For some 60 years now, various measures have been introduced to bring Europeans together as citizens, based on the idea that increased cross-border encounters would create familiarity, generate a sense of community, facilitate economic activities and ultimately bring about a shared identity, however fragile at first. Town twinning and numerous exchange and mobility programmes of many kinds are cases in point. These programmes typically were anchored in the municipal, educational and vocational realms. While these mechanisms functioned well, some seem to be losing their innovative capacity; yet all reveal a structural middle-class bias. On the whole they systematically exclude those groups among which the rise of Euro-scepticism and support for anti-European political parties is the strongest, particularly the less well-educated and the new precariat. With the fiscal crises reducing the capacity of many EU member states to support the European Project financially, what mechanisms or policy instruments could, in the sense of social engineering, strengthen social bonds across borders and re-energise Europe’s social space?
Mobility programmes for tertiary education and vocational training regularly do not reach lower social status groups. They should be made more inclusive by using targeted recruitment campaigns and monetary incentives.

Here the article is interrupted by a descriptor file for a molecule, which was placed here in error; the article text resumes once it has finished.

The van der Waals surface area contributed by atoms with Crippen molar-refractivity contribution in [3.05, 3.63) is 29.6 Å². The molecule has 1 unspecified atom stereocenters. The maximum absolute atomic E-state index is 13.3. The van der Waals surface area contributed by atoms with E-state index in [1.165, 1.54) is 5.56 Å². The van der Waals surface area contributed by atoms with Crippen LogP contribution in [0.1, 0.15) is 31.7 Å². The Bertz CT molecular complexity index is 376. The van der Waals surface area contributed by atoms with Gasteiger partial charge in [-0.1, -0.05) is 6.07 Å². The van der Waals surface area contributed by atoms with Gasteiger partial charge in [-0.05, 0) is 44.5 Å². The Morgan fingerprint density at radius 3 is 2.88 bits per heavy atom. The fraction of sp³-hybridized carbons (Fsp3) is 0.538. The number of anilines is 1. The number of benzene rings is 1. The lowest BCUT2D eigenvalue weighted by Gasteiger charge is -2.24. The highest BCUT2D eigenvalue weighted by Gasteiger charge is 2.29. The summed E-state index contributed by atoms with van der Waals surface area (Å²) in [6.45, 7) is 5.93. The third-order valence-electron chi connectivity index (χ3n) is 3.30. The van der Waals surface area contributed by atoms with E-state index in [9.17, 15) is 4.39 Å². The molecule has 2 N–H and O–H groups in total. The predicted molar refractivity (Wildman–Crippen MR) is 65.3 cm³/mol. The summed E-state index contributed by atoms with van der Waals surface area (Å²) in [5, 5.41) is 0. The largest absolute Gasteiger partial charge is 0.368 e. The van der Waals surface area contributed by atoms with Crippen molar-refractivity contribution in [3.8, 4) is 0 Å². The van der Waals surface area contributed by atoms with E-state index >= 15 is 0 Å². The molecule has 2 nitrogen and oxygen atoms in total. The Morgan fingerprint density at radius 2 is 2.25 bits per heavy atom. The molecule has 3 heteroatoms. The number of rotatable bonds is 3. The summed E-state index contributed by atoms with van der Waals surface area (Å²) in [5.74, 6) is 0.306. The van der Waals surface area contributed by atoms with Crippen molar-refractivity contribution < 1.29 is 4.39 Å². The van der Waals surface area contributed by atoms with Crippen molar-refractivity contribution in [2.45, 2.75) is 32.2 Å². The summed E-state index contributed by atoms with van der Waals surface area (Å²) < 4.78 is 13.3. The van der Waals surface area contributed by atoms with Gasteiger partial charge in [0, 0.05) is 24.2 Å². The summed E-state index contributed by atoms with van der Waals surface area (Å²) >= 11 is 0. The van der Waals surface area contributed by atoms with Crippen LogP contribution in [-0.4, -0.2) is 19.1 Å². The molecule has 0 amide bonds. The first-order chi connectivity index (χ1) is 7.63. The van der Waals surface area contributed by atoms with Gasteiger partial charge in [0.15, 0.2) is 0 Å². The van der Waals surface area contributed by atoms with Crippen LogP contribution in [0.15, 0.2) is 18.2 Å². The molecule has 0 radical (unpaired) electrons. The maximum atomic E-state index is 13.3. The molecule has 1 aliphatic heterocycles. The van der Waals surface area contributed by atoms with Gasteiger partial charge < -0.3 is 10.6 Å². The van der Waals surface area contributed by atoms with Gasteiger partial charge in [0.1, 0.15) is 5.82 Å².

Teachers, social workers in youth organisations, community activists or coaches in sports clubs can be effective in reaching out to youths. The success of EU mobility programmes is dependent on such social mediators. Professions and institutions with high social outreach should themselves become targets of training and exchange programmes.
Town twinning has become overly institutionalised, relying heavily on established professional and local elites. Town twinning projects need to open up socially and involve a greater variety of participants, in terms of social class, ethnic background and age.
Europe needs to embark on an ambitious and large-scale volunteer programme. Such a programme should be incentivised to include participants of the new precariat, be linked to qualification schemes and become part of a sustained campaign to help ‘build Europe from below’.